Here it is, Apple‘s 2nd offering of their set-up box for providing content into the couch potatoes within each of us… the new Apple TV. Priced at $99, this black curved box that fits perfectly into your palm offers new functionality as compared to their previous offering. One is their rental service that allows you to watch new shows for a limited time for $0.99 per episode, then high definition movies at $4.99. Another new function, one that they call as “AirPlay” allows the pull-off audio/video content from your iPod/iPad/iPhone to your Apple TV with a push of a button. Content from your computers/laptops onto your TV is also simple through this thing. These and more after the break with the review of the new Apple TV.
As mentioned earlier, this handy-dandy TV accessory fits into the palm of your hand. Dimensions for this round-cornered black box is at 3.9-inches/side, 0.9-inches thick and weighing only 0.6 pounds. That’s pretty small by our definitions, given that the previous version was about 3 times larger — eliminating any problems that might involve shelf space. This, then combined with the minimalistic approach that Apple is taking with their gadgets creates an overall feel of simplicity with touches of elegance.
With the image above, connections are accomplished through an Ethernet port, a micro-USB slot which they claim is for “service and support”, an Optical Audio input, HDMI for your usual hi-def content and your mandatory power cable. The exact specifications are still unknown at this point but we’ll be showing a dissection of this box later for your satisfaction. One thing we can say is that the same chip that powers your iPhone 4, the new iPad and the iPod Touch also powers this box with an A4 CPU clocked at 1 GHz. Wireless connectivity is also achieved with 802.11a/b/g/n WiFi.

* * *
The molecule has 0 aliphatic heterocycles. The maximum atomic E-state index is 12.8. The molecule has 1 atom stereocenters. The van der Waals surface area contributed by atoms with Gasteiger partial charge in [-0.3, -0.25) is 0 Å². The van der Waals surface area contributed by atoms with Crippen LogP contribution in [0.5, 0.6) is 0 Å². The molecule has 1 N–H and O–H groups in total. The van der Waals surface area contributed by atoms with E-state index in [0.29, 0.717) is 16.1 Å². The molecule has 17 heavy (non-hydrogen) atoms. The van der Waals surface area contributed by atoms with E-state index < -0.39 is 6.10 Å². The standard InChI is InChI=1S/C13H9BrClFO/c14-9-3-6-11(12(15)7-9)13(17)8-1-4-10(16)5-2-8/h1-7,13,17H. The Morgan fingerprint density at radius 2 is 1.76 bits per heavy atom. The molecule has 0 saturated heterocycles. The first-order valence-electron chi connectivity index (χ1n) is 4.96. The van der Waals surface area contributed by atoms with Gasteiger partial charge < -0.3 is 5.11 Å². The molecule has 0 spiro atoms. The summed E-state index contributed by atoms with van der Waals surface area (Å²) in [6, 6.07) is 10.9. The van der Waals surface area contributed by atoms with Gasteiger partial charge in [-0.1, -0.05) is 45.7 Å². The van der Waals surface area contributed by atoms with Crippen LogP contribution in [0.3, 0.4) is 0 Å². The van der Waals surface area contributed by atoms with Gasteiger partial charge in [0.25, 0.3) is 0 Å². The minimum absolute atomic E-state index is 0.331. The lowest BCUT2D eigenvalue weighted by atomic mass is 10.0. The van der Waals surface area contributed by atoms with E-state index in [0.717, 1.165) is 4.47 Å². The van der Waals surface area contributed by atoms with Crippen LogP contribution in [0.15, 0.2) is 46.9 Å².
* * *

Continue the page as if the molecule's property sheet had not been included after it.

Remote Control Unit
The minimalist motif continues with the remote control for the Apple TV. Made out of aluminum, it sports a button for the menu, play/pause and a 4-way rocker + center button. This may introduce complications especially when you’re trying text input. On a lighter note, just a little nitpick as to why they decided to use black on silver instead of the other way around for consistency, but again, just a little nitpick.
If you don’t want to use this as remote control, Apple has just released an update that enables the use of an iPod/iPhone/iPad to control your Apple TV. This allows for better control through the on-screen keyboard that’s included in the app.
Interface + Content
The general interface is what appears in the capture above, you’re presented with a series of menus for Movies, TV Shows, Internet, Computers and Settings, each having a list of options to select from. Selections for Movies/TV Shows allows you to buy or preview content, rate selections or add a particular selection to your wish list. All in all, you don’t have to be a rocket scientist to grasp the overall interface and control it.
Setting up your Apple TV is also fairly simple, you just need to sync it with your iTunes account and you’re good to go. Although as mentioned in the remote control, text input can be cumbersome as it is done through a long list of letter presented to you instead of a QWERTY-like keypad.